I dabbled too long in just telescopes before learning about and getting my first pair of big binoculars, a Burgess 25x100. (Little binoculars don't count, because they don't offer a comparable experience.) My 25x100 binocular was an eye opener, and an astronomical experience I believe I should have had much earlier, as an amateur astronomer. For once, I really saw the porthole into space Televue touts, but I never saw through my scopes and Naglers. Even then, however, I only bit on a big binocular because such big Chinese binoculars seemed to be so well built and perform so well, optically and mechanically, for what is really just a pittance. The low cost of Chinese labor makes these big binoculars almost a gift to Americans. Too many telescope aficionados are missing out on too much that can be for too little. Also, big binoculars are a much better way to learn the night sky for those just getting started and for intermediate astronomers as well. A high quality dob with a Zambuto mirror, such as a Portaball or the like, and the Oberwerk or Burgess 25x100 is all an amateur astronomer really needs in the normal course. Getting a light weight Oberwerk or Burgess 20x80 on a Bogen 3011 with a 3126 video head as well simply guilds the Lilly with great portability and adds grab n go facility, but with some compromise of images, of course.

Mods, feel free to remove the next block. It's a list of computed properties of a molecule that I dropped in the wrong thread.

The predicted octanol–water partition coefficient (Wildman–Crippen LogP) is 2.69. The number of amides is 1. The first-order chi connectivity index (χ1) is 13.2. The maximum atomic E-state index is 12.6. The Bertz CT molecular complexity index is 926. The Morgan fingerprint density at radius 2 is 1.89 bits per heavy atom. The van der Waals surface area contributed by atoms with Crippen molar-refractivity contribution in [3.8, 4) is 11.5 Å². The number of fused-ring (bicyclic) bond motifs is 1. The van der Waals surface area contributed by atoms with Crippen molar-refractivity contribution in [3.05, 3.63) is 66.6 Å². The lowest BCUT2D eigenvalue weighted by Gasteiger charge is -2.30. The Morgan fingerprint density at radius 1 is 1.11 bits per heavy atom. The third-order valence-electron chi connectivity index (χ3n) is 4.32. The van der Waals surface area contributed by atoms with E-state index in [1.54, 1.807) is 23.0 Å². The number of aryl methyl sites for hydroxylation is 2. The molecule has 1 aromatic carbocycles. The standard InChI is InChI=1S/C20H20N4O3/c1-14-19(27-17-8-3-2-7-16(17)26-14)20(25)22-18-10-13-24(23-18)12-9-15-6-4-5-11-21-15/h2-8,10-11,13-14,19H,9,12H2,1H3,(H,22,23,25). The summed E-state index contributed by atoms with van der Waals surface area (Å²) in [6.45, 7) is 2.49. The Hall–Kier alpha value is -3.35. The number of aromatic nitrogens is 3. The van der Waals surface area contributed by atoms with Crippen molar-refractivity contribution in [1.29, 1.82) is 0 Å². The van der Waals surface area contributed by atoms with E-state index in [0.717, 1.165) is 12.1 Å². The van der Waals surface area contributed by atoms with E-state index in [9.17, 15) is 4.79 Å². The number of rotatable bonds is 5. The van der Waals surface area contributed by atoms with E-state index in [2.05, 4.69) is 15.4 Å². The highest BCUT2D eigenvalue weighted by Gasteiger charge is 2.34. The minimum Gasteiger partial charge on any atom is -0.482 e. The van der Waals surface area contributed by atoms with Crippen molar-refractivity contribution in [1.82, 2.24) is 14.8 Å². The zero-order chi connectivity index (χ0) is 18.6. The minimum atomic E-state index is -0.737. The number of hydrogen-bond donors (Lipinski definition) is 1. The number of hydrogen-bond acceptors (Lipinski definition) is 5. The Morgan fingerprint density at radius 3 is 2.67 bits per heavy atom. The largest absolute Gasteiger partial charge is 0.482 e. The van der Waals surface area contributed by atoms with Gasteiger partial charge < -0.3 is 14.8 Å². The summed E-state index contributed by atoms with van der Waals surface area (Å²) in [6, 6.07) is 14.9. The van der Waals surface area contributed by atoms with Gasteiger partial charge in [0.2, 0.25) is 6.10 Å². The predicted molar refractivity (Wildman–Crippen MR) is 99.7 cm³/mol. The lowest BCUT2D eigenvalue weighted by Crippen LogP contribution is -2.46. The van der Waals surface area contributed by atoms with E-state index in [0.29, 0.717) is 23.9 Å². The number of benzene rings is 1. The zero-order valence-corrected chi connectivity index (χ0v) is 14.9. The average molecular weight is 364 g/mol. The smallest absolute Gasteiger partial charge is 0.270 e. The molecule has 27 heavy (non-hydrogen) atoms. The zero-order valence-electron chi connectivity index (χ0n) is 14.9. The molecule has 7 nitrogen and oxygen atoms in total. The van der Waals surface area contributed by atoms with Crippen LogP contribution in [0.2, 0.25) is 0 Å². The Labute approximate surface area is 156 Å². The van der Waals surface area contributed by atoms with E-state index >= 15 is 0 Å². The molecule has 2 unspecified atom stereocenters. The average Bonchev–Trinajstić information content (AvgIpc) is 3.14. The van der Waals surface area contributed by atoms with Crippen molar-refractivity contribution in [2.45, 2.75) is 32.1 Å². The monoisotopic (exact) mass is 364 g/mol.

The customized big Chinese binoculars offered by Bill Burgess of Burgess Optical (www.burgessoptical.com) and Kevin Busarow of BigBinoculars (www.bigbinoculars.com) are something ever reasonable amateur astronomer should look into. For the price of a used TeleVue Pronto (tube only), you can get a Burgess or Oberwerk 25x100, find a Bogen 3046 tripod, and get a suitable mount (T+T, Universal Astronomics or a Bogen 501 video head) and be so far ahead on the fun curve, it is unbelievable. The TV 101, Pronto and TV-85 I have owned never provided me with a comparable or as interesting an experience. I still have the TV-85, but its use is getting squeezed out by the big binoculars and my Portaball 8, and it is gathering dust.
My notion is you have to become an aficionado of the cheap big binoculars before you are ready to bite the financial bullet on the big expensive ones. Many more people need to get their feet wet in this quarter The cheaper Chinese big binoculars will satisfy most, but a few will eventually go for the better stuff, when and if they can. However, the cheap Chinese stuff is really of very decent quality, both optically and mechanically, and a wholloping bang per buck, something the field of astronomy sorely needs. So heads up, folks. If you don't know about these big binocular opportunities, you are really missing out on something terrific and fun. Forget your 10x42s. They are not even in the ball park. Try the big binoculars I describe. You won't regret it.